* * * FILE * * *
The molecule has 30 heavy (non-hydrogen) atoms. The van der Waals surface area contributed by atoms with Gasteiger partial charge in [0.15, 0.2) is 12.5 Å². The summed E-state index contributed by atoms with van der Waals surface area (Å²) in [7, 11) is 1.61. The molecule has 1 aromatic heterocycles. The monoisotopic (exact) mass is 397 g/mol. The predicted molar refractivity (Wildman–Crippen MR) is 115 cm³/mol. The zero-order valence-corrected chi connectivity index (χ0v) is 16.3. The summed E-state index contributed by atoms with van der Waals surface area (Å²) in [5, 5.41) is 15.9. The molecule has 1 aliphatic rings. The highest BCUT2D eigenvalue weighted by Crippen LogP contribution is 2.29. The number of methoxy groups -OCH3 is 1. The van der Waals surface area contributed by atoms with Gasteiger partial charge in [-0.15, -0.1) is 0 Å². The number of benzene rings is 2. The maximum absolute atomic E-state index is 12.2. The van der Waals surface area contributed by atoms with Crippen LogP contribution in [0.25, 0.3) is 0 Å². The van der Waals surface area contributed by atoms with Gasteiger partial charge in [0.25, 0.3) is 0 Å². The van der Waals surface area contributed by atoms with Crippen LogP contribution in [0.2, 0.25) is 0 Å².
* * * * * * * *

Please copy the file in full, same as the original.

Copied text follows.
The molecule has 30 heavy (non-hydrogen) atoms. The van der Waals surface area contributed by atoms with Gasteiger partial charge in [0.15, 0.2) is 12.5 Å². The summed E-state index contributed by atoms with van der Waals surface area (Å²) in [7, 11) is 1.61. The molecule has 1 aromatic heterocycles. The monoisotopic (exact) mass is 397 g/mol. The predicted molar refractivity (Wildman–Crippen MR) is 115 cm³/mol. The zero-order valence-corrected chi connectivity index (χ0v) is 16.3. The summed E-state index contributed by atoms with van der Waals surface area (Å²) in [5, 5.41) is 15.9. The molecule has 1 aliphatic rings. The highest BCUT2D eigenvalue weighted by Crippen LogP contribution is 2.29. The number of methoxy groups -OCH3 is 1. The van der Waals surface area contributed by atoms with Gasteiger partial charge in [-0.15, -0.1) is 0 Å². The number of benzene rings is 2. The maximum absolute atomic E-state index is 12.2. The van der Waals surface area contributed by atoms with Crippen LogP contribution in [0.25, 0.3) is 0 Å². The van der Waals surface area contributed by atoms with Gasteiger partial charge in [0.25, 0.3) is 0 Å². The van der Waals surface area contributed by atoms with Crippen LogP contribution in [0.2, 0.25) is 0 Å².